Melodic hard-rock singer reflects on his time with the virtuoso guitarist
By Peter Lindblad
Jeff Scott Soto’s plate is not just full ... it’s actually spilling over the sides.
|Jeff Scott Soto - Damage Control 2012|
One of the busiest and most in-demand singers in melodic hard rock, Soto spent much of last summer touring North America with “Queen Extravaganza,” at the behest of Queen’s drummer Roger Taylor. Before that, he released a solo album titled Damage Control in the spring on Frontiers Records and EMI, and more recently, he’s been carrying out vocal duties for Trans-Siberian Orchestra, while also collaborating in W.E.T. with a couple of hot-shot Swedish musicians, Robert Sall from Work of Art and Erik Martensson of Eclipse, on an unexpectedly heavy, but also thoroughly accessible, second LP, Rise Up, that is due out in February on Frontiers Records.
In 2013, Soto is scheduled to hit the road in support of Damage Control, and there may be more tours in the offing with W.E.T. and Trans-Siberian Orchestra. Versatility is his calling card, as Soto’s strong, commanding voice works well with pop-infused heavy metal, album-oriented rock and even hot funk.
Perhaps that’s what Yngwie Malmsteen found so appealing about Soto when the virtuoso guitarist hired the then 18-year-old unknown as lead vocalist for his Rising Force project way back in 1984. It was the chance of a lifetime for Soto.
“Basically, [Malmsteen] left Alcatrazz in 1984,” says Soto, recounting how he first hooked on with Malmsteen. “I just happened to be at a friend’s house when the news came out on ‘MTV News’ that he was looking for a singer. And literally, I just sent the cassette in, and – Cinderella-story luck later – I got the call to go meet him.”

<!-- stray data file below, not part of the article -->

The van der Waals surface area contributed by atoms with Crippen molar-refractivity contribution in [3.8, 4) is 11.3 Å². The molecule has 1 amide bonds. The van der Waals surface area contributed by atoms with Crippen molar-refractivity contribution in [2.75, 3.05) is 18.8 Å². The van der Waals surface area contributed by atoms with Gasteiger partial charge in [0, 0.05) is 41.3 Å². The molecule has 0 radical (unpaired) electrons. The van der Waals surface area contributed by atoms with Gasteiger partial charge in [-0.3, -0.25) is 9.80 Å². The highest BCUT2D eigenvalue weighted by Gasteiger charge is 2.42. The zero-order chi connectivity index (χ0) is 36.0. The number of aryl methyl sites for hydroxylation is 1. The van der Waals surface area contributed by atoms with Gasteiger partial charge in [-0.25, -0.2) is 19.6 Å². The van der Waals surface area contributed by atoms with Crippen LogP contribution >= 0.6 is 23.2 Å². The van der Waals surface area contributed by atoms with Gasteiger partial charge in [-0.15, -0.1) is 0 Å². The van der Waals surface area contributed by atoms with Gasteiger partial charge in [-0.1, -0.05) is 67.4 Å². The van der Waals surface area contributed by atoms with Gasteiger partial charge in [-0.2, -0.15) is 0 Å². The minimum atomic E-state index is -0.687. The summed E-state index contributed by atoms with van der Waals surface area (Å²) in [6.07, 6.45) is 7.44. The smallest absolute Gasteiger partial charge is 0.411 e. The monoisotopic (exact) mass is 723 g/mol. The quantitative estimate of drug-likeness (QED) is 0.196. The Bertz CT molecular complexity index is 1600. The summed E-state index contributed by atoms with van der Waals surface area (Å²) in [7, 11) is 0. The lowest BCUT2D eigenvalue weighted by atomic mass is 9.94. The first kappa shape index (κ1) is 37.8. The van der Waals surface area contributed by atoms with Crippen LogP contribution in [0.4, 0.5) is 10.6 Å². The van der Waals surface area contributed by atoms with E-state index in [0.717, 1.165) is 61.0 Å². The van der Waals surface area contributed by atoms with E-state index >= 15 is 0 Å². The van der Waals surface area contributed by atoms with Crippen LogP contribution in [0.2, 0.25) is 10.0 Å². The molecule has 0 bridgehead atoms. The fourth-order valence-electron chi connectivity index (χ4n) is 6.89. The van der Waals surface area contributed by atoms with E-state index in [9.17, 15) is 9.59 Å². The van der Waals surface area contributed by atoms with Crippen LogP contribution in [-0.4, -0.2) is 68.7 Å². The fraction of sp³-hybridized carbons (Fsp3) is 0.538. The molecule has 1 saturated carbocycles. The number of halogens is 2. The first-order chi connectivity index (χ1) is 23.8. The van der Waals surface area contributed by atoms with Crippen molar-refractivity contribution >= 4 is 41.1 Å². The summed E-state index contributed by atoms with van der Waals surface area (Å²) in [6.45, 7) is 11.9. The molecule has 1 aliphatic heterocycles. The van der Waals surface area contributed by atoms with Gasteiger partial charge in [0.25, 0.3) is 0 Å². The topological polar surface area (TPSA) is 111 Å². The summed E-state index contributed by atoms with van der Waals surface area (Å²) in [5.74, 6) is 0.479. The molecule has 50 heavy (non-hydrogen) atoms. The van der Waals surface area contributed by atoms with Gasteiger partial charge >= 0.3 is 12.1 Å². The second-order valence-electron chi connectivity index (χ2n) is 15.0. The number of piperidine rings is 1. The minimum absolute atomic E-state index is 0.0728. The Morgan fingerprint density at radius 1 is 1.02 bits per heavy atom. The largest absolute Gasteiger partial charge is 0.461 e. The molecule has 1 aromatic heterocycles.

To say the least, Malmsteen was a demanding taskmaster, and at first, Soto wasn’t sure where he stood with the supernatural shredder, whose ambition it was to make to classical music and heavy metal co-exist in a manner few had thought possible. The legendary Malmsteen put Soto's feet to the fire almost immediately.
|Yngwie Malmsteen - Rising Force|
“It was a strange meeting and a strange situation to be a part of, but it took three weeks of singing with him at his house and demoing up things until I was finally inducted as the permanent singer of the band,” remembers Soto. “And even the first two songs – the only songs that had vocals on them on the first album, the debut, Rising Force album – I didn’t know the songs until he put me in the studio. I basically learned them as I was singing them, and he kind of gave me the, ‘Well, if you sound good on them, then I’ll keep you on them. Otherwise, I’m going to sing on them.’ And so I literally had the time I was singing on them to learn them and get a good performance in, and he actually really liked it. Strangely enough, I was 18 years old. I had no idea what I was doing, and I pulled it off.”
In addition to his involvement with the Rising Force recording, Soto also sang on Malmsteen’s 1985 LP Marching Out. With Malmsteen controlling almost every aspect of his musical enterprise with an iron fist, Soto felt suffocated and wanted to spread his wings. So, he left soon after Marching Out and then helped get Talisman – the band he played in for 19 years – with bassist Marcel Jacob, who had also played in Malmsteen’s Rising Force band.
As for his time with Malmsteen, Soto has mixed feelings about it. Though it was certainly a great learning opportunity and a chance for increased exposure, Soto wished for a bigger say in the music.
When asked what it was like working with Malmsteen, Soto replied, “Well, I usually answer that question sort of tongue in cheek, and I usually answer that the same way: I didn’t really work with him … I worked for him. There were a few times where he kind of let me do my own thing when it was time for it, and we were collaborating and co-writing songs together, but he always had final say. He had a vision of what he wanted, and if it strayed too far from that vision, then he would cut it. It was a great situation for me as far as cutting my teeth, but it also was a frustrating one, which led me to not sing with him too long because I was too strong-headed over where I wanted to go. And I knew I wasn’t going to get that singing with him too long.”
With Swedish rockers Talisman, Soto took on a more prominent role, and the band experienced success in their home country and beyond. Interestingly, during our interview, Soto advanced the notion of a possible Talisman reunion in the summer of 2013, as well as his involvement in some potential Trans-Siberian Orchestra studio work and less wintery live outings for the epic power-metal institution. Stay tuned for further news on those subjects.